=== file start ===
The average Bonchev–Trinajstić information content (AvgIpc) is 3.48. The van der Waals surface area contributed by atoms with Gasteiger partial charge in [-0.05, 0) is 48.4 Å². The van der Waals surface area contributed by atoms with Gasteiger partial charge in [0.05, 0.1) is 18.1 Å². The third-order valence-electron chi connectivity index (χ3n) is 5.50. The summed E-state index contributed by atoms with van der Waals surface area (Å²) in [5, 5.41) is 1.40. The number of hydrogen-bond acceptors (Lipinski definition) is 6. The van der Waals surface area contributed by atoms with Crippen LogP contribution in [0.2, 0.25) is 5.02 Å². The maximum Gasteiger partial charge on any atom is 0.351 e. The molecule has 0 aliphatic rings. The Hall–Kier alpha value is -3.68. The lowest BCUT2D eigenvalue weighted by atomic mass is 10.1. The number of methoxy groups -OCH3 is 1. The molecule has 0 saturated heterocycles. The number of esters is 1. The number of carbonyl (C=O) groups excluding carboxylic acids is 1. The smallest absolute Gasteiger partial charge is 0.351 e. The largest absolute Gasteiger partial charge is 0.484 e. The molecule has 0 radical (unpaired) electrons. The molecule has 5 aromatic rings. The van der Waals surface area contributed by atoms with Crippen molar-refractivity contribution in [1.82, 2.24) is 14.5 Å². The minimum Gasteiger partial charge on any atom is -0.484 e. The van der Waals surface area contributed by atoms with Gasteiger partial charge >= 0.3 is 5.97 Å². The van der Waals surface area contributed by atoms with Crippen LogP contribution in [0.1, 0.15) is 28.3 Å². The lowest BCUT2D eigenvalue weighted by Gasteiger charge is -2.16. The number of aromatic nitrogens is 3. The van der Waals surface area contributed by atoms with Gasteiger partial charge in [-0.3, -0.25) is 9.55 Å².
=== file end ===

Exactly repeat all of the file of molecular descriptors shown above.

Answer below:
The average Bonchev–Trinajstić information content (AvgIpc) is 3.48. The van der Waals surface area contributed by atoms with Gasteiger partial charge in [-0.05, 0) is 48.4 Å². The van der Waals surface area contributed by atoms with Gasteiger partial charge in [0.05, 0.1) is 18.1 Å². The third-order valence-electron chi connectivity index (χ3n) is 5.50. The summed E-state index contributed by atoms with van der Waals surface area (Å²) in [5, 5.41) is 1.40. The number of hydrogen-bond acceptors (Lipinski definition) is 6. The van der Waals surface area contributed by atoms with Crippen LogP contribution in [0.2, 0.25) is 5.02 Å². The maximum Gasteiger partial charge on any atom is 0.351 e. The molecule has 0 aliphatic rings. The Hall–Kier alpha value is -3.68. The lowest BCUT2D eigenvalue weighted by atomic mass is 10.1. The number of methoxy groups -OCH3 is 1. The molecule has 0 saturated heterocycles. The number of esters is 1. The number of carbonyl (C=O) groups excluding carboxylic acids is 1. The smallest absolute Gasteiger partial charge is 0.351 e. The largest absolute Gasteiger partial charge is 0.484 e. The molecule has 0 radical (unpaired) electrons. The molecule has 5 aromatic rings. The van der Waals surface area contributed by atoms with Crippen molar-refractivity contribution in [1.82, 2.24) is 14.5 Å². The minimum Gasteiger partial charge on any atom is -0.484 e. The van der Waals surface area contributed by atoms with Gasteiger partial charge >= 0.3 is 5.97 Å². The van der Waals surface area contributed by atoms with Crippen LogP contribution in [0.1, 0.15) is 28.3 Å². The lowest BCUT2D eigenvalue weighted by Gasteiger charge is -2.16. The number of aromatic nitrogens is 3. The van der Waals surface area contributed by atoms with Gasteiger partial charge in [-0.3, -0.25) is 9.55 Å².